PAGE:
Anaesthetists, give anaesthetics for surgical, medical and psychiatric procedures. They facilitate pain free child-birth, resuscitate acutely unwell patients, run chronic pain services and lead intensive care units.

Nature of the work: 

Anaesthetists work in many different areas of the hospital. Anaesthetists care for patients by choosing the appropriate anaesthetics, monitoring their wellbeing during operations and painful procedures, supervising their recovery and providing further medical support if needed. The majority of area includes:

  • Obstetric units
  • Critical care services for intensive care and high dependency patients
  • Resuscitation services
  • Emergency departments
  • Chronic pain management
  • Acute pain teams
  • Dentistry
  • Perioperative clinics
  • Research
  • Psychiatry – for patients receiving electro-convulsive therapy (ECT)
  • Radiology – anaesthesia for CT scans and MRI, especially in children
  • Inter-hospital transfers of critically ill patients

Anaesthetists offer four stages of patient care for a routine anaesthetic:

  • Preparation – assessing the patient’s fitness for anaesthesia and agreeing on an anaesthetic plan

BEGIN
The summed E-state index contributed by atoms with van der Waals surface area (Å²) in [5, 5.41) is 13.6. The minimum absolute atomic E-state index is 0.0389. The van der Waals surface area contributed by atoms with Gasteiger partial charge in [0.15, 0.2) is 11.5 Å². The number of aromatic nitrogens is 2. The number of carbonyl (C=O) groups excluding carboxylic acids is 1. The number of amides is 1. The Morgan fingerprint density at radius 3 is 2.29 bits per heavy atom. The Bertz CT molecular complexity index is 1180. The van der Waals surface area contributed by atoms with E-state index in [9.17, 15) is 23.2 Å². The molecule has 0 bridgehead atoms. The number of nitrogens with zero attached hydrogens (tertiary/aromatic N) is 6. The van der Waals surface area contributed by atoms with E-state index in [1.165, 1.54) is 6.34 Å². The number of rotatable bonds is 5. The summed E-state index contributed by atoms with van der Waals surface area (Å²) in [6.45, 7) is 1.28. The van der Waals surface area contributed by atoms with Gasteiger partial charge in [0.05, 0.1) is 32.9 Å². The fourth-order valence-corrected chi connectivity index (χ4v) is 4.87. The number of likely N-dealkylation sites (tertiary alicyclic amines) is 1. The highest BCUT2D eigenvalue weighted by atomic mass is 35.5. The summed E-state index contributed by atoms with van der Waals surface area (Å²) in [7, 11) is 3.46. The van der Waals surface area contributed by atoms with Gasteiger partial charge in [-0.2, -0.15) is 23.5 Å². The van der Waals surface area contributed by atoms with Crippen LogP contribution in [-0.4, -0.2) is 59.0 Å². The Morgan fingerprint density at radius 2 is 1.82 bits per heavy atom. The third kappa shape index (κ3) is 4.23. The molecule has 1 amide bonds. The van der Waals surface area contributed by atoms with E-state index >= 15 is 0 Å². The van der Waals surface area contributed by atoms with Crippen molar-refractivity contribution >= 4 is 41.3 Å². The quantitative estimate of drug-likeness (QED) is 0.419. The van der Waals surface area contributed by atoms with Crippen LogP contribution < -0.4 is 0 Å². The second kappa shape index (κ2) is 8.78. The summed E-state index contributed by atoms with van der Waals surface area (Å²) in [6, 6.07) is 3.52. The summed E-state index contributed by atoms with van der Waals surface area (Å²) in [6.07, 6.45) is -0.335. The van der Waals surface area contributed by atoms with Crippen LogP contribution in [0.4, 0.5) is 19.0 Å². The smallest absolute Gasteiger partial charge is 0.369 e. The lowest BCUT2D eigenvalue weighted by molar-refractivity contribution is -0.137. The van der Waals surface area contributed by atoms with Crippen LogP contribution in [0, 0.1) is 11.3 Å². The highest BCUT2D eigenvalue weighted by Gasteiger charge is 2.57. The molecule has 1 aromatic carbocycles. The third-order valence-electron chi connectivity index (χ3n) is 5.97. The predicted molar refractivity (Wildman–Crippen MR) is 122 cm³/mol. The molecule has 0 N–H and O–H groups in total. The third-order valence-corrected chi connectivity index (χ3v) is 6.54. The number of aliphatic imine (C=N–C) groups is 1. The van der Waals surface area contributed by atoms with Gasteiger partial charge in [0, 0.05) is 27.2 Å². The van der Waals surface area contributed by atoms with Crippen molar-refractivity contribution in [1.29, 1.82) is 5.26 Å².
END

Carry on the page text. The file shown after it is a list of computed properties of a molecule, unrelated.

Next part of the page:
• Induction – initiating anaesthesia
  • Maintenance – continuing anaesthesia and monitoring the patient’s condition including checking the activity of the heart, blood pressure, oxygen and carbon dioxide levels, breathing, body temperature, depth of anaesthesia and the body fluid balance
  • Recovery – reversing anaesthesia and supporting the patient’s recovery

The modern specialty of anaesthesia has come a long way since its earliest days. Every patient has a needle inserted in their vein, and in more complicated cases, arterial or central venous lines (ie inserting a line via a thin catheter). Airway management is also important. This may involve face masks, laryngeal mask airways, endotracheal intubations or tracheostomies. Common regional anaesthetic techniques include the epidural and the spinal block.